Taken from a western bajada of the San Andres Mountains in southern New Mexico, this image looks northwest over the W Spear Bar Ranch in the Jornada del Muerto, and shows a broad expanse of Chihuahuan Desert grassland invaded by creosote bush. The vegetation in the left half of the image was chemically treated with tebuthiuron by the BLM through its Restore New Mexico program. Increased production of perennial grasses in the treated area results from reduced competition from the creosote bush.
Gravels and rocks that predominantly cover the soil surface stabilize the soil surface and reduce the potential for erosion by both wind and water.
The color change from yellow to green demarcates the transition zone between treated and untreated areas. In the treated area on the left, vegetation was chemically treated with tebuthiuron to control creosotebush.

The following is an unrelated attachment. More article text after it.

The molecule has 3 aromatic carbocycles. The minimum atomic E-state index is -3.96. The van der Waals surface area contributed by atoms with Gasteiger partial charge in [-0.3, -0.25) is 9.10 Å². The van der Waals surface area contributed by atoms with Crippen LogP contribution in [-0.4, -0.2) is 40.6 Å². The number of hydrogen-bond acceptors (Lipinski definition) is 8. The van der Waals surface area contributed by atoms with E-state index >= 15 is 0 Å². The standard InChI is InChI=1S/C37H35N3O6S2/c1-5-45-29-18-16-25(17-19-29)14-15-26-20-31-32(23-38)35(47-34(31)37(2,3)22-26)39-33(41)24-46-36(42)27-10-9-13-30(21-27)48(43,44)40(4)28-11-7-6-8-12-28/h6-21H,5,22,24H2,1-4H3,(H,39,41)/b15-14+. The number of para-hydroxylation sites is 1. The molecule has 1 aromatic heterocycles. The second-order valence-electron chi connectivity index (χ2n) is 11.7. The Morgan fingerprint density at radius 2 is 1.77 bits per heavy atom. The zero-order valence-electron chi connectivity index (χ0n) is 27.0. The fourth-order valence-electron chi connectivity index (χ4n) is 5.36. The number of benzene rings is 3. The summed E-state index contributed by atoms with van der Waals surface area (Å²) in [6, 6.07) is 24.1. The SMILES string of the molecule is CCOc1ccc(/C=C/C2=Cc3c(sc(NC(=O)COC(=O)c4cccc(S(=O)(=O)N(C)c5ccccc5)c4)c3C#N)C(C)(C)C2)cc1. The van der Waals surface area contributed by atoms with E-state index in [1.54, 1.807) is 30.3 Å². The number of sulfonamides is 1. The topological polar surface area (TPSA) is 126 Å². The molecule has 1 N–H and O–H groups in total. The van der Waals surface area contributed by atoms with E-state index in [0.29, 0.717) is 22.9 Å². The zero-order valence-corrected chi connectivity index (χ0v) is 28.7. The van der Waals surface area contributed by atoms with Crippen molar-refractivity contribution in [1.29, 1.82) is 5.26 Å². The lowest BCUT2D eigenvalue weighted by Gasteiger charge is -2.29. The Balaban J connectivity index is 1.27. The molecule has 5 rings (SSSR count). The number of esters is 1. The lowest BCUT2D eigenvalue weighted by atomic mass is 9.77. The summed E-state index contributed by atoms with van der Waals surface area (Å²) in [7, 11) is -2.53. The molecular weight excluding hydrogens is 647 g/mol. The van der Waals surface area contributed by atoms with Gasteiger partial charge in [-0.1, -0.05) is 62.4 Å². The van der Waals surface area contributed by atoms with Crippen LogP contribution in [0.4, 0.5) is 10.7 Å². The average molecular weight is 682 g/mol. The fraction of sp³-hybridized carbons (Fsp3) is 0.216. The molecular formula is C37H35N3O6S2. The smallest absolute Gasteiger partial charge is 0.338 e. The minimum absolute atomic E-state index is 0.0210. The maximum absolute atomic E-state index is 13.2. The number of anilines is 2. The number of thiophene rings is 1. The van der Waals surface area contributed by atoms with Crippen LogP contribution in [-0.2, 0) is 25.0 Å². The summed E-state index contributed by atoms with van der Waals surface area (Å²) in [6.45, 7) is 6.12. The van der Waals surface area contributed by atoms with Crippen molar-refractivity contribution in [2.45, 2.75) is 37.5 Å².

Creosotebush (Larrea tridentata) is a clonal, multi-stemmed, evergreen shrub that is native to the hot deserts of the southwestern US and northern Mexico. This species is abundant on sandy and gravelly soils, and has successfully invaded former grasslands throughout this region.
Ocotillo (Fouquieria splendens) is a large shrub with multiple, unbranched stems armed with long thorns. The shrubs are common on dry slopes and mesas, and tend to proliferate on limy slopes.
Ocotillo is drought deciduous shrub, capable of producing several sets of leaves throughout a single growing season. Leaves are produced when moisture conditions are favorable; the plant sheds its leaves when soil moisture become limiting, but will produce a subsequent set of leaves following rains that replenish soil moisture. Although the green striations in the bark contain chloroplasts and chlorophyll, stem photosynthesis has not been observed in this species.